Despite of this potential conflict, Kai Chan, an NSERC-funded researcher at the University of British Columbia, believes there is a way to ensure Canadian First Nations fishers can benefit from the otters’ presence.
“Efforts to restore wildlife populations should not be played out in a win-lose framework that pits conservation against the economic interests of the local people,” observes Chan, who will be speaking at the American Association for the Advancement of Science (AAAS) Annual Conference in Boston, which runs from February 14 to 18.
While none of these shellfish were major sources of human food before the sea otters disappeared, they have become important to First Nations fishers over the last few hundred years. Given their fears about losing a big part of their livelihood, some of these fishers have even announced plans to hunt the rebounding otter populations.
Chan, however, believes that the impact of the otters will be multifaceted, for example with economic opportunities for local people in ecotourism.
The interaction between environmental and economic factors is made more complex by additional indirect ecological effects. For example, sea otters promote kelp forest recovery (by eating the urchins that destroy kelp) and thus foster a much richer ecosystem. This should greatly boost alternative fisheries for species such as lingcod, rockfish and herring.
Doré Dunne | EurekAlert!
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For the first time ever, scientists have determined the cosmic origin of highest-energy neutrinos. A research group led by IceCube scientist Elisa Resconi, spokesperson of the Collaborative Research Center SFB1258 at the Technical University of Munich (TUM), provides an important piece of evidence that the particles detected by the IceCube neutrino telescope at the South Pole originate from a galaxy four billion light-years away from Earth.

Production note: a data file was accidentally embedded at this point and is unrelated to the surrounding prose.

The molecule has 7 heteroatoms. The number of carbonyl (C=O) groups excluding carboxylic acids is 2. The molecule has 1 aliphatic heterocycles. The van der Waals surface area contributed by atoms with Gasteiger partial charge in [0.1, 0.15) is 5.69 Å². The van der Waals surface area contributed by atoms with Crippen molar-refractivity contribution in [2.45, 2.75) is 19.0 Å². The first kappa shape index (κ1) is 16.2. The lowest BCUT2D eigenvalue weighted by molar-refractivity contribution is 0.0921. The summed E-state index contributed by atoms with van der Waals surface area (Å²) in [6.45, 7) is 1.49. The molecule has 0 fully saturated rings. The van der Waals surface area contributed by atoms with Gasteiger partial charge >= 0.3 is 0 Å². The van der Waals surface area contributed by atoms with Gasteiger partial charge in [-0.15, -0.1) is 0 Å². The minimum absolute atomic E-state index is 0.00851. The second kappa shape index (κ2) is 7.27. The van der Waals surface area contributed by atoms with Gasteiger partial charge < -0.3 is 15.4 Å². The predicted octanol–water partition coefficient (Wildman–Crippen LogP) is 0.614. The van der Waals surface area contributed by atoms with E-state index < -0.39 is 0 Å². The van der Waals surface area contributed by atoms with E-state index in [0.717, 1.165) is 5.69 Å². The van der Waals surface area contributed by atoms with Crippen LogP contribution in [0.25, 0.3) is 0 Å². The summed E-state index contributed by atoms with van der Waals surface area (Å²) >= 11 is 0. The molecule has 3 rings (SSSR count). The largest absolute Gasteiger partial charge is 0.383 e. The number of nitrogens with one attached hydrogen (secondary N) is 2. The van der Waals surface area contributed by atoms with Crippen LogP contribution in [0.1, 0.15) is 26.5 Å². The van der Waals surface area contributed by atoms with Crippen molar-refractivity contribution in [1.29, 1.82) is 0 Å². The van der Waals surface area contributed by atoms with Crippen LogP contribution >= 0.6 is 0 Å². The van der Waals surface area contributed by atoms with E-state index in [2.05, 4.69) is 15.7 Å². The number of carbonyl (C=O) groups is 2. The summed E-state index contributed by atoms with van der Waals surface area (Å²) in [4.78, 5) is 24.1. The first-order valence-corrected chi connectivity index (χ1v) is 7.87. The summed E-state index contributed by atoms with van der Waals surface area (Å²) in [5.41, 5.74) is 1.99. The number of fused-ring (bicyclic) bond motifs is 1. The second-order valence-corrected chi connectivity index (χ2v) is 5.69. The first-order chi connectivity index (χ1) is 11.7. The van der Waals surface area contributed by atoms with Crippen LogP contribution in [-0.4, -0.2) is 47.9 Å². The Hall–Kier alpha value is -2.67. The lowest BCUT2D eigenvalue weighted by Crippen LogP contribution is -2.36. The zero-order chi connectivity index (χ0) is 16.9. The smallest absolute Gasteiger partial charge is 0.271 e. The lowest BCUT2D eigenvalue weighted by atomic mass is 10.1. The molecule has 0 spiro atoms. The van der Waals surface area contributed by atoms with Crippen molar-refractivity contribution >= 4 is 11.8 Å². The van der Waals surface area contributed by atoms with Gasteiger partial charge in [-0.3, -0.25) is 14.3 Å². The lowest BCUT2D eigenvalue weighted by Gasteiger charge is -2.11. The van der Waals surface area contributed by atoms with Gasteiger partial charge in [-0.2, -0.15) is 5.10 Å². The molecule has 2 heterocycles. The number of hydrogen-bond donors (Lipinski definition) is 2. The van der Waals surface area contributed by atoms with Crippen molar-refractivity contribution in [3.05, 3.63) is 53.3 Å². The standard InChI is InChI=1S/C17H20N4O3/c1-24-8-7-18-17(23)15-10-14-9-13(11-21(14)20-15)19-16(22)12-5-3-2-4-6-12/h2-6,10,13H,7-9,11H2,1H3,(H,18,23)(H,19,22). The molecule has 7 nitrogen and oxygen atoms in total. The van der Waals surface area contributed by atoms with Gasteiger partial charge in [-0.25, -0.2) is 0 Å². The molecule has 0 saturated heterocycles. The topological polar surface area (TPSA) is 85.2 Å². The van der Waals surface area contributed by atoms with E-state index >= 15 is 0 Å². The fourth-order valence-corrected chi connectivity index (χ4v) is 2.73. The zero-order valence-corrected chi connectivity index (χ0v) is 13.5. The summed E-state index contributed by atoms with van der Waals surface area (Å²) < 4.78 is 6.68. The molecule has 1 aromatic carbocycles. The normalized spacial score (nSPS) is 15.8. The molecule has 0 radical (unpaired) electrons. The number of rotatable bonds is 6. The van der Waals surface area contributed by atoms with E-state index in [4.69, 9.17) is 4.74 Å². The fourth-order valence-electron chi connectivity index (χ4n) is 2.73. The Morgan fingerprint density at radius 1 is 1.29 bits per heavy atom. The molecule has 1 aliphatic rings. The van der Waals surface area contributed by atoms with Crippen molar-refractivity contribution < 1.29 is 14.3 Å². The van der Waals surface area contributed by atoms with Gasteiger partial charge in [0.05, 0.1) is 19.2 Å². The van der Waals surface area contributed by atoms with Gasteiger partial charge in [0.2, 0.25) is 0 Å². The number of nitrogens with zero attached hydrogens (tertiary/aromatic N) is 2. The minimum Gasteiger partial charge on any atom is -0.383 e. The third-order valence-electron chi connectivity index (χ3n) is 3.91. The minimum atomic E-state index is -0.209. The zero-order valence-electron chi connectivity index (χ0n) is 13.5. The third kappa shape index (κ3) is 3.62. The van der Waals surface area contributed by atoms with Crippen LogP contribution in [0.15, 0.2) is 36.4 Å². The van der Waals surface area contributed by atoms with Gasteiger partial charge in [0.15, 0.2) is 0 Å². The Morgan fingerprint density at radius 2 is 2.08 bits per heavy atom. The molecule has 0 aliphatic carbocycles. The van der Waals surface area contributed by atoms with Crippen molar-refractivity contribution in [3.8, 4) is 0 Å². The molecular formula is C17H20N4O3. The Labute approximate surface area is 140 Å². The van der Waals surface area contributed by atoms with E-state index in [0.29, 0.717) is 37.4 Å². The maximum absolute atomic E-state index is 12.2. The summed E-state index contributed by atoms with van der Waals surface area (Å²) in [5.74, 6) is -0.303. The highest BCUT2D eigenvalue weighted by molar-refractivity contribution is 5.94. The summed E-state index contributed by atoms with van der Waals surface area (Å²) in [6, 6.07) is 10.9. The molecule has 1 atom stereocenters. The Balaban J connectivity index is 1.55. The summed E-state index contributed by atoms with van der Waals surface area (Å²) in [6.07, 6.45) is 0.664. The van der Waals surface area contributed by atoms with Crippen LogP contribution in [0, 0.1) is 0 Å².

To rule out other origins with certainty, the team led by neutrino physicist Elisa Resconi from the Technical University of Munich and multi-wavelength...
For the first time a team of researchers have discovered two different phases of magnetic skyrmions in a single material. Physicists of the Technical Universities of Munich and Dresden and the University of Cologne can now better study and understand the properties of these magnetic structures, which are important for both basic research and applications.
Whirlpools are an everyday experience in a bath tub: When the water is drained a circular vortex is formed. Typically, such whirls are rather stable. Similar...
Physicists working with Roland Wester at the University of Innsbruck have investigated if and how chemical reactions can be influenced by targeted vibrational excitation of the reactants. They were able to demonstrate that excitation with a laser beam does not affect the efficiency of a chemical exchange reaction and that the excited molecular group acts only as a spectator in the reaction.
A frequently used reaction in organic chemistry is nucleophilic substitution. It plays, for example, an important role in in the synthesis of new chemical...
Optical spectroscopy allows investigating the energy structure and dynamic properties of complex quantum systems. Researchers from the University of Würzburg present two new approaches of coherent two-dimensional spectroscopy.
"Put an excitation into the system and observe how it evolves." According to physicist Professor Tobias Brixner, this is the credo of optical spectroscopy....
Ultra-short, high-intensity X-ray flashes open the door to the foundations of chemical reactions. Free-electron lasers generate these kinds of pulses, but there is a catch: the pulses vary in duration and energy. An international research team has now presented a solution: Using a ring of 16 detectors and a circularly polarized laser beam, they can determine both factors with attosecond accuracy.
Free-electron lasers (FELs) generate extremely short and intense X-ray flashes. Researchers can use these flashes to resolve structures with diameters on the...
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12.07.2018 | Event News
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